The Papillon may be the epitome of the toy breeds. One might easily carry around one of these attractive dogs in a purse, and dote on them completely. However, they are also feisty and energetic, always ready for a new game. This breed is perfect for a family that wants a portable, easy-care dog with a lot of personality. Read on to learn more about the Papillon.

Description of the Papillon

These dogs are not only small, but also fine boned. Their profuse, silky hair hides some of this. However, during bath time, you might notice that they shrink by half or more!

Papillons have a strong association with France, but their true roots lie in Spain and Italy. They became popular with royals as companions for women, in particular.

Today, these fun-loving dogs still charm their owners no matter the gender. Their large eyes and ears give the impression of constant alertness, which isn’t far from the truth! Some Paps have pointy ears that stand up on end, while others have ears that fold over. Their name means “butterfly,” and comes from their large ears.

This breed comes in a variety of colors. All have white as a base color, which may be mixed with black, lemon, black and tan, red, or sable.

Life Expectancy and Size

As small dogs, Papillons are expectedly long-lived. Their life expectancy is between 14 and 16 years.

These dogs are small, there’s no way around that. They are also particularly slight. Paps stand 8 to 11 inches tall, weighing anywhere from 5 to 10 pounds.

Protective Ability

A house cat is likely to outmatch this diminutive watch dog. They offer no real protective abilities, and rather sometimes need protection from their owners! Paps are known to be vocal, though. This means they may alert you to an intruder, or may just wake you up in the middle of the night to bark at the wind.


These dogs are agile and quick learning, particularly enjoying discovering new tricks. Paps feed off playing the comedian and will entertain the whole family. For those so inclined, they also catch on quickly to agility training and other dog sports.

Obedience classes early in life can be a great way to develop the Pap’s personality later in life. Use positive reinforcement to convince these spirited pups to listen. Never resort to physicality. Papillons are very small and can be fragile, especially while young.

Energy Level

Despite their size, the Papillon is bright and alert. They prefer to hang out with the family instead of sleeping the day away. This means they may be less cuddly than some toy breeds, but more inclined to engage in play.

During exercise, they can tucker themselves out. Their small legs have to work much harder than long human ones.

What Living with a Papillon is Like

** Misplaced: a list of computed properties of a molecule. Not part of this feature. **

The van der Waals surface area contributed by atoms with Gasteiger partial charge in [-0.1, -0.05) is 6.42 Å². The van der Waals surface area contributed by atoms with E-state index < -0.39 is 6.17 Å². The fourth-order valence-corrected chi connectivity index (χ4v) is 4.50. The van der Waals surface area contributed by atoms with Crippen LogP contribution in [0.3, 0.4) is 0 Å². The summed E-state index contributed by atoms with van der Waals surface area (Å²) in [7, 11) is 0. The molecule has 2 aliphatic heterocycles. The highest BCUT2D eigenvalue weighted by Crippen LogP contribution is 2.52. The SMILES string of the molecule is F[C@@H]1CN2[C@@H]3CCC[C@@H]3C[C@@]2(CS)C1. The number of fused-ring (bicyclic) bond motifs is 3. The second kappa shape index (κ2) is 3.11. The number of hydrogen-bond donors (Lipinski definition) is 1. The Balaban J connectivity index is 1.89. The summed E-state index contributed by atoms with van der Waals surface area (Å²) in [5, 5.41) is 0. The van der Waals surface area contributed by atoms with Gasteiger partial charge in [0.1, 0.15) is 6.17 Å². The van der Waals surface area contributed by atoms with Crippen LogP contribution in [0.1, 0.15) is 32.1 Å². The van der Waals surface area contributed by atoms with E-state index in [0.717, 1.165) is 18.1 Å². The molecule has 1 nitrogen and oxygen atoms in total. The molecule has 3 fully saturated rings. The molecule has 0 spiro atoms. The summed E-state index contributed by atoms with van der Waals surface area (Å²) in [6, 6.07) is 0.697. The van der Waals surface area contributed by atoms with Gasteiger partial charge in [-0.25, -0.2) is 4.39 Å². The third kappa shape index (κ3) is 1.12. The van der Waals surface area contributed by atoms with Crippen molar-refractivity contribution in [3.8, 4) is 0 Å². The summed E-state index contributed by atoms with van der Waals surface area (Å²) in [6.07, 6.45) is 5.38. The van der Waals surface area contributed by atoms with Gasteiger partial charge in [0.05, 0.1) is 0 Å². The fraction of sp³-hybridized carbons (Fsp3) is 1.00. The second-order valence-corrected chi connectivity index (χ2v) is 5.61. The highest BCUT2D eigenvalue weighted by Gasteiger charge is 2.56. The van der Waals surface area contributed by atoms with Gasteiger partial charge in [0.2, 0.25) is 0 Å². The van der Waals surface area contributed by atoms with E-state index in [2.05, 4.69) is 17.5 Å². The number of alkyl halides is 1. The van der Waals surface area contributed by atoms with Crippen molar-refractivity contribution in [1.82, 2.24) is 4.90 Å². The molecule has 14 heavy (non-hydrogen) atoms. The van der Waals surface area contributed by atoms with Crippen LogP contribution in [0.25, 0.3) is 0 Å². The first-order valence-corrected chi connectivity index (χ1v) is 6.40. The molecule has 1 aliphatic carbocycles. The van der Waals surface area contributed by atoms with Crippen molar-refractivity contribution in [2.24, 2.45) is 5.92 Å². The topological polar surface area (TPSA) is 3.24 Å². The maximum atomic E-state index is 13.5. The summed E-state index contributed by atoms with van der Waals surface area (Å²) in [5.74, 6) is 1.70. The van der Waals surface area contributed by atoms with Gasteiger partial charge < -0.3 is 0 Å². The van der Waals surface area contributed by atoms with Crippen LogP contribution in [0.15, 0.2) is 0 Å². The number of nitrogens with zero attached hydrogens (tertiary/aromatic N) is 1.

This breed is a toy with attitude. Gorgeous and spirited, your Pap will never bore you. When well-bred and exercised, these dogs have fewer health problems than some other small breeds.

Papillon may have trouble living with all but the best-behaved children or even rowdy pets. They are sturdier than they appear, but still quite delicate.

These dogs do well in busy homes where they can be part of the action. Some Paps enjoy their family so much that they can suffer separation anxiety. However, most also bond strongly with other pets, which is a good alternative for owners that are gone during the workday.

This breed isn’t a good choice for homes that want an athletic companion to join on hikes or jogs.

Care of the Papillon

These dogs take some extra care because of their small size. However, their luxurious locks are surprisingly easy-care.

Environmental Needs

For their size, the Papillon is relatively adaptable to different weather conditions. They do well in both hot and cold climate, happy to expend their energy indoors in case of inclement weather. These dogs may struggle in freezing environments or areas where they have to step in snow. Their small bodies do not produce much heat.

Exercise Needs

The Papillon is happy to receive most of his exercise from playtime. This can occur inside or out; these dogs are a good choice for apartment dwellers. Many Paps enjoy chasing balls, but do so with caution. Many are distractible and get themselves in trouble quickly. Enclosed areas are the best way to ensure they don’t bite off more than they can chew.

Shedding and Grooming

Despite their good looks, Papillons are pretty easy to care for. They need a simple brushing once a week or so to ensure that they don’t mat. Every month or so, they’ll need a more thorough grooming and a bath if they’re smelly. Paps’ dewclaws can become an issue if they’re too long. Trim regularly.

Ideal Home Environment

This breed is perfect for owners that want a small dog with personality. They’re quite low maintenance, with little need for exercise or fussy hair routines. Plus, they’re portable and can live in the smallest of houses.

Paps do best with owners that can commit to spending time with these social creatures. They do well with other pets and often bond strongly.

Health Concerns

Papillons do not have many breed specific health concerns. Like many small dogs, they can suffer from slipping kneecaps. Some are also born with a disorder that leaves a soft spot in their skull.

These dogs can easily hurt themselves, especially as puppies. Be gentle with them and ensure that they don’t get into more trouble than they can handle.

Behavior Problems

Some individuals can be barky, which often becomes exacerbated by loneliness or boredom. Those may participate in other destructive behaviors as well. Separation anxiety may be in an issue. Mitigate this by teaching your new dog to be alone in short stretches, gradually increasing the time your dog spends alone.

Some people report that these dogs are difficult to housebreak. However, they’re generally not worse than any other small breed.